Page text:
LGBTQ History Month

October commemorates LGBTQ History Month! Our own grassroots history begins in 1969 – just shy of 6 months after Stonewall. Two young doctors started the St. Mark’s Clinic (also known as ‘St. Mark’s Free Clinic’ and ‘St. Mark’s Community Clinic) at 44 St. Marks Place, the epicenter of East Coast counter culture. The mission of the clinic was to provide free health care to young people and people in the neighborhood, who, according to a volunteer at the time, consisted largely of ‘hippies,’ ‘freaks,’ and ‘queers.’ The majority of the patients were between 16-25 years of age, and came in droves for STI testing & treatment, illness related to substance use, reproductive health, and mental health counseling.

In the early 1970’s, a group of seven queer women banded together at St. Mark’s to create the Women’s Health Collective – the “Oldest Lesbian Clinic in the Nation”. In the later 1970’s, the Women’s Health Collective expanded and took over St. Mark’s, building their own location on 2nd Avenue and 2nd Street. Their vision was to break down the barrier between provider and patient. They were anti-establishment, anti-racist, and rooted in health justice.

Meanwhile, in 1972, a group of three friends – Leonard Ebreo, Marc Rabinowitz, and Perry Brass – founded the Gay Men’s Health Project (GMHP). None had a background in health care, but they wanted to reduce shame, fear, and stigma about gay bodies and gay sex to improve health outcomes among themselves and their peers. GMHP opened in an unfinished concrete basement at 247 West Eleventh Street in Greenwich Village. They taught themselves how to swab, screen and diagnose STI’s, and would refer patients who tested positive to licensed clinics. Many were referred to St. Mark’s, which would eventually lead to a more formal relationship between the two.

Both the Women’s Health Collective and Gay Men’s Health Project pioneered the idea that health care could not only be inclusive of queer people, but provided by queer people.

In 1983, to pool resources in response to the growing AIDS epidemic, the St. Mark’s Clinic merged with Gay Men’s Health Project to create Community Health Project, Inc. (CHP). CHP squatted at 208 West 13th Street in Greenwich Village – a building which would later become The Lesbian, Gay, Bisexual & Transgender Community Center (aka The Center). In 1985, CHP opened the nation’s first community-based HIV clinic in conjunction with Bellevue Hospital and launched the  “AIDS Assessment Program” to provide comprehensive evaluations, intakes, education, and counseling.

In the early 90’s, community-specific programs like the Lesbian Health Program (LHF), The Transgender Health & Education Program (THE) and Health Outreach to Teens (HOTT) Program created community and a pathway to care for groups who experienced further marginalization. Ultimately, these initiatives helped build the foundation of Callen-Lorde’s care model: integrative, community-centric, and provided regardless of ability to pay.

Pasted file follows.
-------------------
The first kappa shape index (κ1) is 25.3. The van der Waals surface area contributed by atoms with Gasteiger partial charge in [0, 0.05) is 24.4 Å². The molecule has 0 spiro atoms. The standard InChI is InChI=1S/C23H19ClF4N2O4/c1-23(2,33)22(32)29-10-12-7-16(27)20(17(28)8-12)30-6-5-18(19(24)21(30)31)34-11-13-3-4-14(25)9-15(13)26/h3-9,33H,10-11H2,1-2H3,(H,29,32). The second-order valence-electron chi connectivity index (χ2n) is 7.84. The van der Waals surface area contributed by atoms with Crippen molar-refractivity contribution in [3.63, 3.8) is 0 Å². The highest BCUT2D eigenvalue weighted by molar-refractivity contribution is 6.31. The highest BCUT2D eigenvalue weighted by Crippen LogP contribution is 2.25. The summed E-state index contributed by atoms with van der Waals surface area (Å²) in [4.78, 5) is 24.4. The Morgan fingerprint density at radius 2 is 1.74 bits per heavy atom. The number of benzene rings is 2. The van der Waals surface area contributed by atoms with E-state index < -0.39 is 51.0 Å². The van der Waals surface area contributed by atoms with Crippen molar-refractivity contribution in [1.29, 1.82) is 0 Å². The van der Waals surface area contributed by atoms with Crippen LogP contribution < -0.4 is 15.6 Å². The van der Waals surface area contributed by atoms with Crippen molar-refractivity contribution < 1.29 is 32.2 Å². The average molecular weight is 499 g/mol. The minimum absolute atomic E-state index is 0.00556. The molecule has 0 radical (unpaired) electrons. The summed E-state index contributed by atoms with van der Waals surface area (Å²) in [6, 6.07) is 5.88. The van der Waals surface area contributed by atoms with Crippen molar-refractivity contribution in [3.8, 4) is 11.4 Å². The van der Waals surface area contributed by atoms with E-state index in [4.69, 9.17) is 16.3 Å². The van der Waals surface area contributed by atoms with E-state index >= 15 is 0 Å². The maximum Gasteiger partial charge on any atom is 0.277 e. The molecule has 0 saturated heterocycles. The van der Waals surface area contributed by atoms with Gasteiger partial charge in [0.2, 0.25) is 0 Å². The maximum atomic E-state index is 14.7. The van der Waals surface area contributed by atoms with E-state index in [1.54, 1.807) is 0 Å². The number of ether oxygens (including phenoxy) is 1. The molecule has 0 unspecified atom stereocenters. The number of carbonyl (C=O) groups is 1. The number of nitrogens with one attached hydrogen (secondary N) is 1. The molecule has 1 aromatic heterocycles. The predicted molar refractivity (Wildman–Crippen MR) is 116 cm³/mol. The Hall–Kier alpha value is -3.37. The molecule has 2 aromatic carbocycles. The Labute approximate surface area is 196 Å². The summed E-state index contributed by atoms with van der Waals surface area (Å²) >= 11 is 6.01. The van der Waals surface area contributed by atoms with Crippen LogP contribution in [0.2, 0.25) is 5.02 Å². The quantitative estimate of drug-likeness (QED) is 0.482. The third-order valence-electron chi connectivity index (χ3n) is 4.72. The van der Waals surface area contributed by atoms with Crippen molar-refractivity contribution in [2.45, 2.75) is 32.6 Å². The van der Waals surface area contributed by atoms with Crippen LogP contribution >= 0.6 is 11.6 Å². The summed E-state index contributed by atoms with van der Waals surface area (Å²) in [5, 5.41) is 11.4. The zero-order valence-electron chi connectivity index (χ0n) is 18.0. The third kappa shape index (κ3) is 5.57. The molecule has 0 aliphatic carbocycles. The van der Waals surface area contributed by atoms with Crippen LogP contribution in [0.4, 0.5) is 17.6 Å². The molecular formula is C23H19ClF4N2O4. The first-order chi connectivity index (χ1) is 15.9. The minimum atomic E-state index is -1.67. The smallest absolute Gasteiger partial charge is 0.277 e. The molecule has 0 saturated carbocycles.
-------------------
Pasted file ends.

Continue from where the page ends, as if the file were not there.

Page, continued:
In addition to testing, diagnosing, and treating illness, CHP had a goal to more proactively keep our communities healthy through primary care. However, the space in the Center was not code compliant with the State Department of Health. A primary care center required additional licensing, technology and space, and so, the decision was made to move once again and expand operations. In 1996, with help from New York State, CHP purchased a 27,000 square foot abandoned building at 356 West 18th Street and began a gut renovation.

In 1998, under a new State Department of Health license, CHP became the “Michael Callen -Audre Lorde Community Health Center,” dedicated to singer, songwriter, and AIDS activist Michael Callen and self-described “Black, lesbian, mother, warrior, poet,” Audre Lorde.

Since then, we have continued to expand to meet the growing needs of our communities. We opened a dental clinic and care coordination program, and an on site pharmacy. We added public policy & advocacy, research, and education – working to improve the health of LGBTQ people outside our doors and around the globe. In 2014, we opened the Thea Spyer Center (also known as 17th Street) at 230 West 17th Street  – a dedicated space for behavioral and sexual health. In 2016, we opened our first space outside of Manhattan – Callen Lorde Bronx. And in 2020 – in the midst of the COVID-19 pandemic – we opened Callen-Lorde Brooklyn.

We’ve come a long way from a small, volunteer-run clinic to the network of health centers we have become. We are proud to be a part of the fabric of LGBTQ+ health centers across the country that helps make history every day.